“Moncef’s extensive vaccine and therapeutic development guidance were important as we continue to advance Moderna’s mRNA platform. We wish him well in this new role.”

Moderna also announced that Slaoui would divest himself of all equity interest in the company so there would be no conflict of interest as its vaccine work moves forward. 

The Associated Press news agency has reported that Slaoui will take no salary for his work as “coronavirus czar.”




What is OWS?

It stands for Operation Warp Speed, an initiative launched recently by the US government to find a treatment for the COVID-19. It is led by Dr. Moncef Mohamed Slaoui, a Moroccan-born Belgian-American scientist who has extensive experience in fighting viruses and was involved in the development of a vaccine against Ebola.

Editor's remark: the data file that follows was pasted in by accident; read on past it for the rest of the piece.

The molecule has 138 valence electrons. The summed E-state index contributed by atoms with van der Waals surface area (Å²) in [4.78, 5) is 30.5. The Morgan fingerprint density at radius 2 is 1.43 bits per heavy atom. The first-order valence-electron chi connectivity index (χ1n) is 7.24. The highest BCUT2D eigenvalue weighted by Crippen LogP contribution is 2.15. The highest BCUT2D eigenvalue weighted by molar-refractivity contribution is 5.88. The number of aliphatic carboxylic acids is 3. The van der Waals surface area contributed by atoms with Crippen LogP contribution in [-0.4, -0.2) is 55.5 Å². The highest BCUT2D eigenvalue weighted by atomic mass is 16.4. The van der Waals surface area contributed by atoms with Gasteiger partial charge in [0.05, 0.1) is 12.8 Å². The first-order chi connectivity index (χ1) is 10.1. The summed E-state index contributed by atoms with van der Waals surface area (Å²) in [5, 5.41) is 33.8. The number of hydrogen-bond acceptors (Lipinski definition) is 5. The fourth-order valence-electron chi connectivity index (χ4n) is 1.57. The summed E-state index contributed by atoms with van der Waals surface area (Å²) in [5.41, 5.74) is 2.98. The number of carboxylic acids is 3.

Afghan govt. vows to probe civilian deaths in Kunduz airstrike

Updated 20 September 2020

Afghan govt. vows to probe civilian deaths in Kunduz airstrike

  • There have been conflicting reports from lawmakers and residents about number of fatalities
  • Taliban says none of its fighters killed in attack

KABUL: Afghanistan’s Defense Ministry pledged on Sunday to probe “allegations” of at least 12 civilians being killed in an airstrike targeting Taliban fighters in the northern Kunduz province a day earlier.
The pledge followed inconsistencies about the number of casualties, with the insurgent group saying that none of its men had died in the attack.
“The Taliban were the target, and 30 of them were killed. Initial reports indicate no harm was inflicted upon civilians, but we are probing reports by locals about civilian casualties. The Afghan National Defense and Security Forces take allegations of civilian harm seriously, and these claims will be investigated,” Fawad Aman, a spokesman for the defense ministry in Kabul, told Arab News.